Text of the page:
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Thoughts on Winter Containers

Cut Greens and Yellow Twig Dogwood

It seems a little late to talk about winter containers but we’ve had such a mild end to autumn here in the northeast, we’ve only just begun to “replant” for the winter season. And you may note that I used “replant” in quotations.  This is because, after years of experimenting, we think many cold climate gardeners are really better off using cut evergreens and twigs over living plants for winter containers.

From a frugal viewpoint, using living plants seems like a wise investment at first. Indeed, a planted Boxwood, Juniper or Holly will carry on well through December and the first part of January in most winters. It’s mid winter conditions that are the problem. We often lack the benefit of consistent snow cover to blanket roots. Dessicating arctic winds are really cruel to evergreens whether planted in or above ground. Water cannot be taken up when the soil is frozen.

Winterberry, Red-Twig Dogwood, and Euphorbia

If you do have your heart set on using live plants, or you have protected spots or live in milder zones, consider using Dwarf Hinoki Cypress (Chamaecyparis obtusa cultivars) or other hardy conifers such as Dwarf Spruce (Picea) and Arborvitae (Thuja), which tend to be hardy through zones 5, and even 4  or 3. We have had great luck with Dwarf Conifers in troughs, and stress we’re successful because we make sure the soil is sharply drained and have protection from wind. It also doesn’t hurt to use an anti-dessicant.

As far as colorful twigs and branches, thoughts go immediately to the Red and Yellow Twigged Dogwoods (Cornus stolonifera and sanguinea cvs.). These will winter over in pots, but cut material works as well if not better, since one large plant of Twigged Dogwood with many branches would need a rather large container to accomodate its root ball and would be an otherwise underwhelming subject the rest of the year.

Aronia arbutifolia ‘Brillantissima’ with cut greens

There are other options. Consider  planting deciduous plants that are hardy to a zone or two colder than the one you garden in. Since they are deciduous, they do not have to hydrate foliage in winter. This autumn we replanted a large pot using a native plant, Chokeberry a.ka. Aronia arbutifolia ‘Brilliantissima’  for height, fall color and fruit, underplanted with Plectranthus ciliatus and Ivy. For December’s display, we replaced the tender Plectranthus with cut greens and red twig Dogwood, while the Aronia’s dangling red fruit clusters continue to be showy. Our hope is that in early spring the Aronia will bear clusters of white flowers, providing a third season of interest. Since Aronia is hardy to zone 4, (we’re in 6) we expect theres a good chance for that!  (PS..3 years later the Aronia has not only thrived but has needed root pruning and trimming back!)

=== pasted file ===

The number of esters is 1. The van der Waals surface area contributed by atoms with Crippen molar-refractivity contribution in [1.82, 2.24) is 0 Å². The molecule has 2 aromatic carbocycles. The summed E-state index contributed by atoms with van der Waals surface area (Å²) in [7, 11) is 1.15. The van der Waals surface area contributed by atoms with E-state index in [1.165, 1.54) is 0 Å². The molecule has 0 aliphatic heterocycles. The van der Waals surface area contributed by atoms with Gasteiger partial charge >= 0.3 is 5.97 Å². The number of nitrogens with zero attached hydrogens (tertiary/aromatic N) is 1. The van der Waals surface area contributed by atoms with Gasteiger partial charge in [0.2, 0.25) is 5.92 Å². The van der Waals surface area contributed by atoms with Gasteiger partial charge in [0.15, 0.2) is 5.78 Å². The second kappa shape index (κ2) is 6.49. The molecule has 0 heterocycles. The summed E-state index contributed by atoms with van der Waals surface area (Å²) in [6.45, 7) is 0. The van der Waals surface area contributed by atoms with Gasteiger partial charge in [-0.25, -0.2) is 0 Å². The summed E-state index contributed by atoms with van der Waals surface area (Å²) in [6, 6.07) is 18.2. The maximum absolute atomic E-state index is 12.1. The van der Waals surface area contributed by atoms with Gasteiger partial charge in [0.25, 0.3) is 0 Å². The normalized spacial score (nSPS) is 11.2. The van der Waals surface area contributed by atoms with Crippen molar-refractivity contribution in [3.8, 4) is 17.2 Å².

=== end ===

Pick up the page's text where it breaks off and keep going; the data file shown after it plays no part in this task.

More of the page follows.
Other options for deciduous shrubs or small trees that might make good winter container subjects include Witchhazel (Hamamelis) which would provide blossoms in late February, then autumn foliage. Dwarf Columnar Hornbeam, Carpinus betulus Columnaris Nana’   makes a well behaved compact columnar subject that seems to tolerate growing in containers well. It’s too bad that one of our former favorites, Rhamnus frangula ‘Fine Line’ was added to the banned in Massachusetts plant list. It is hardy into zone 3, has great form, texture and size, and for the record, (attention conservationists) we’ve had it on our property for 8 years, and have yet to come across a single seedling.

Have you experimented with multi-season interest plants in your containers? Which ones have worked out well?

5 Comments

  1. So can I get on the waitlist for that columnar compact hornbeam:)!

    Reply
    • You certainly can! We’ll put your name on one tomorrow.

      Reply
  2. Hi, Kathy. Creative winter containers! Love that peek of chartreuse under the aronia. Pinecones near the magnolia a nice touch, too. Happy Holidays

    Reply
  3. Love these ideas! Especially using dwarf conifers(forgive me if I don’t have the name correct as I love gardening but don’t love Latin, HA!)

    Reply
  4. I decorate 3’ tall and 1 ft square containers for our Senior Center in early December zone 6 b. I use whatever I can find in our community flower beds and my own gardens. This year due to covid the containers through the spring and summer only had live hosta with variegated ivy as filler and trailing. Did look nice however. So when the hosta goes dormant here, the ivy stays everygreen. Will add upright native cedar ( or large red twigs for height) then buffalo juniper cuttings, foster holly, and finish it with clusters of berries from nandina ( I did not plant) and large pinecones. Will look good until usually March.

    Reply

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